On motions to dismiss and/or for summary judgment, filed by defendants. Motions Granted. Case ordered dismissed.
Abraham Hoffman and Hiram W. Warder, Wilmington, for plaintiff.
Thomas Herlihy, Jr., Joseph M. Kwiatkowski, and Thomas Herlihy, III, Wilmington, for defendants Antoine's, Inc., Anthony Muscelli, and Francis Kearney, a/k/a Alex Kearney.
E. Dickerson Griffenberg, Jr. (of Killoran & VanBrunt), Wilmington, for defendant Dorset Apartments, Inc.
E. Norman Veasey, Chief Deputy Atty. Gen., and W. Laird Stabler, Jr., Deputy Atty. Gen., Wilmington, for defendants Magistrate Abe Goldfeder, Justice of the Peace, and Isadore Berger, County Constable.
Plaintiff's complaint, filed March 16, 1962, alleged he purchased household furniture costing about $5,508.00 from defendant Antoine's, Inc., paying part down and executing and delivering a conditional sales contract. His complaint alleged he was a tenant of Dorset Apartments, Inc., and the furniture was delivered there. It is charged that some months later defendants Antoine's, and Muscelli and Kearney, its agents, filed replevin suits in the Court of defendant, Magistrate Goldfeder, a Justice of the Peace, and these writs were executed by defendant Berger.
The complaint charges that the defendants, other than Magistrate Goldfeder broke into plaintiff's apartment in [56 Del. 154] the Dorset and unlawfully removed designated property, while plaintiff was absent from the apartment. Plaintiff seeks compensatory and exemplary damages for the unlawful entry, and for the conversion and taking away of his property. He charged that Magistrate Goldfeder and Constable Berger were 'guilty' of 'abuse of judicial process' and that Dorset Apartments, Inc. had illegally evicted him from his apartment.
The Dorset Apartments, Inc. filed answer and counterclaim, setting up a lease made with plaintiff and Richard L. Henry as 'tenants' for three years, for a monthly rental of $270.00 and alleging that the rent was in default prior to the date plaintiff brought his suit on March 16, 1962.
The lease provided, inter alia, (p3) that if the rent was not paid and lessees were in default 'Lessor or his agent may enter the leased premises, by force or otherwise, without being liable for any prosecution or action therefor and may proceed to distrain for and collect the' rents due or the whole thereof. Paragraph 9 of this lease likewise provided that if Lessee 'shall fail to comply with or violate any of the terms, conditions or covenants' of the lease it shall '* * * determine and become absolutely void without any right on part of Lessee to save the forfeiture * * *'. Later the Dorset Apartments moved for summary judgment.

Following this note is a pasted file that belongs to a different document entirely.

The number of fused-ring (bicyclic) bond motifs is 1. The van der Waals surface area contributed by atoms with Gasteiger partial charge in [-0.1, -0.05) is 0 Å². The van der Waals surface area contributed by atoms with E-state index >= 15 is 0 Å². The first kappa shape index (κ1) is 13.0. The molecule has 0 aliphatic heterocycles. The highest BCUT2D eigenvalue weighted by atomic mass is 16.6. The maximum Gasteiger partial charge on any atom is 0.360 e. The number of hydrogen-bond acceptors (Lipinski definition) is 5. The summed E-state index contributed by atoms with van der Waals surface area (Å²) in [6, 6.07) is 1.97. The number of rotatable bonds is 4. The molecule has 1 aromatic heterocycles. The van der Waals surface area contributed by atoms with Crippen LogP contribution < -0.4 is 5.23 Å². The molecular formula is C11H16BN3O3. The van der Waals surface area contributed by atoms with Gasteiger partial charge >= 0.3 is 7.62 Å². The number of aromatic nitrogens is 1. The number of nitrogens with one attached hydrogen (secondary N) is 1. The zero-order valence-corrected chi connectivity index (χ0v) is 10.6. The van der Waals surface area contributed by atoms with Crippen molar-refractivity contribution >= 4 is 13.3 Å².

Defendants, Antoine's, Inc., Muscelli and Kearney, filed answer, setting up they repossessed the articles of furniture listed in the complaint 'pursuant to the conditional sales agreement', contending, in a counter claim, that plaintiff after purchasing the furniture gave a check for $2,433.50, which Antoine's, Inc. was never able to cash and to get the money called for thereunder, and
this was in violation of the conditional sales agreement.
[56 Del. 155] Defendants, Goldfeder and Berger, by the Attorney General, moved to dismiss on the ground that complaint fails to state a claim upon which relief can be granted as to the named defendants.
The defendants, Dorset Apartments and Goldfeder and Berger, filed briefs in support of their motions. The case was orally argued on September 12, 1962, at which time the Court was asked to pass on objections to certain interrogatories. Plaintiff at that time asked for additional time within which to complete discovery. Since then no supplemental discovery has been shown to the Court and the docket is silent except for an entry of an order on October 5, 1962, when the Court, on motion of plaintiff, directed Antoine's, Inc. to produce for plaintiff's inspection its sales slips, sales memorandum ledger records and other records relating to his account with Antoine's, Inc.